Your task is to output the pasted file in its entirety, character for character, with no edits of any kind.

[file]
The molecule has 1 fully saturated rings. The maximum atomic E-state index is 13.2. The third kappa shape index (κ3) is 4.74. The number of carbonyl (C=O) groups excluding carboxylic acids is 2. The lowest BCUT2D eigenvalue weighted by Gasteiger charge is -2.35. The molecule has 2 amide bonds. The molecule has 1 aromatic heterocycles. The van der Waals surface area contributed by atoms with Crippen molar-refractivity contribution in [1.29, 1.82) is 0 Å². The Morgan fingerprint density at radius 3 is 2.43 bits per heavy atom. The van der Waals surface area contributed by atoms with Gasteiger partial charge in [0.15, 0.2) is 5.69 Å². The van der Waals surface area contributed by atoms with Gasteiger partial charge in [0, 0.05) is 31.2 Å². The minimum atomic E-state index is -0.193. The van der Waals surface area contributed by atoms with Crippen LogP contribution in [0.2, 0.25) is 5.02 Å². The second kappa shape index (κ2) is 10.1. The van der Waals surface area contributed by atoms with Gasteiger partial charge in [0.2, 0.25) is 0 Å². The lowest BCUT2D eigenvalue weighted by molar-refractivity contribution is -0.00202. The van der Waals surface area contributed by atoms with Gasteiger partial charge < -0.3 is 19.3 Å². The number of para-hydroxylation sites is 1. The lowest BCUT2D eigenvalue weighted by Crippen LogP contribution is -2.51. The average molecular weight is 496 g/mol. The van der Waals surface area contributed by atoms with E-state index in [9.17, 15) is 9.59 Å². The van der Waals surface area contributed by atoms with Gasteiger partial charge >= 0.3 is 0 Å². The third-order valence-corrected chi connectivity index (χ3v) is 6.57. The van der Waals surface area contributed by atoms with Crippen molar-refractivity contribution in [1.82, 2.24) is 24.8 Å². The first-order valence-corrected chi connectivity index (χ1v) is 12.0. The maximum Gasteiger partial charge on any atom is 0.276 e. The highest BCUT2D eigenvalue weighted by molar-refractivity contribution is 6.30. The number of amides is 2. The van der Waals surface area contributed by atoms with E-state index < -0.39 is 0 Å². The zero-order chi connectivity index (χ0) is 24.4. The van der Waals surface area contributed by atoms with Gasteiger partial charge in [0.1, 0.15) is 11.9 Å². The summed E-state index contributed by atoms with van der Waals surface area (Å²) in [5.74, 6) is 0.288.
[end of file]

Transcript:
The molecule has 1 fully saturated rings. The maximum atomic E-state index is 13.2. The third kappa shape index (κ3) is 4.74. The number of carbonyl (C=O) groups excluding carboxylic acids is 2. The lowest BCUT2D eigenvalue weighted by Gasteiger charge is -2.35. The molecule has 2 amide bonds. The molecule has 1 aromatic heterocycles. The van der Waals surface area contributed by atoms with Crippen molar-refractivity contribution in [1.29, 1.82) is 0 Å². The Morgan fingerprint density at radius 3 is 2.43 bits per heavy atom. The van der Waals surface area contributed by atoms with Gasteiger partial charge in [0.15, 0.2) is 5.69 Å². The van der Waals surface area contributed by atoms with Gasteiger partial charge in [0, 0.05) is 31.2 Å². The minimum atomic E-state index is -0.193. The van der Waals surface area contributed by atoms with Crippen LogP contribution in [0.2, 0.25) is 5.02 Å². The second kappa shape index (κ2) is 10.1. The van der Waals surface area contributed by atoms with Gasteiger partial charge in [0.2, 0.25) is 0 Å². The lowest BCUT2D eigenvalue weighted by molar-refractivity contribution is -0.00202. The van der Waals surface area contributed by atoms with Gasteiger partial charge < -0.3 is 19.3 Å². The number of para-hydroxylation sites is 1. The lowest BCUT2D eigenvalue weighted by Crippen LogP contribution is -2.51. The average molecular weight is 496 g/mol. The van der Waals surface area contributed by atoms with E-state index in [9.17, 15) is 9.59 Å². The van der Waals surface area contributed by atoms with Gasteiger partial charge >= 0.3 is 0 Å². The third-order valence-corrected chi connectivity index (χ3v) is 6.57. The van der Waals surface area contributed by atoms with Crippen molar-refractivity contribution in [1.82, 2.24) is 24.8 Å². The first-order valence-corrected chi connectivity index (χ1v) is 12.0. The maximum Gasteiger partial charge on any atom is 0.276 e. The highest BCUT2D eigenvalue weighted by molar-refractivity contribution is 6.30. The number of amides is 2. The van der Waals surface area contributed by atoms with E-state index < -0.39 is 0 Å². The zero-order chi connectivity index (χ0) is 24.4. The van der Waals surface area contributed by atoms with Gasteiger partial charge in [0.1, 0.15) is 11.9 Å². The summed E-state index contributed by atoms with van der Waals surface area (Å²) in [5.74, 6) is 0.288.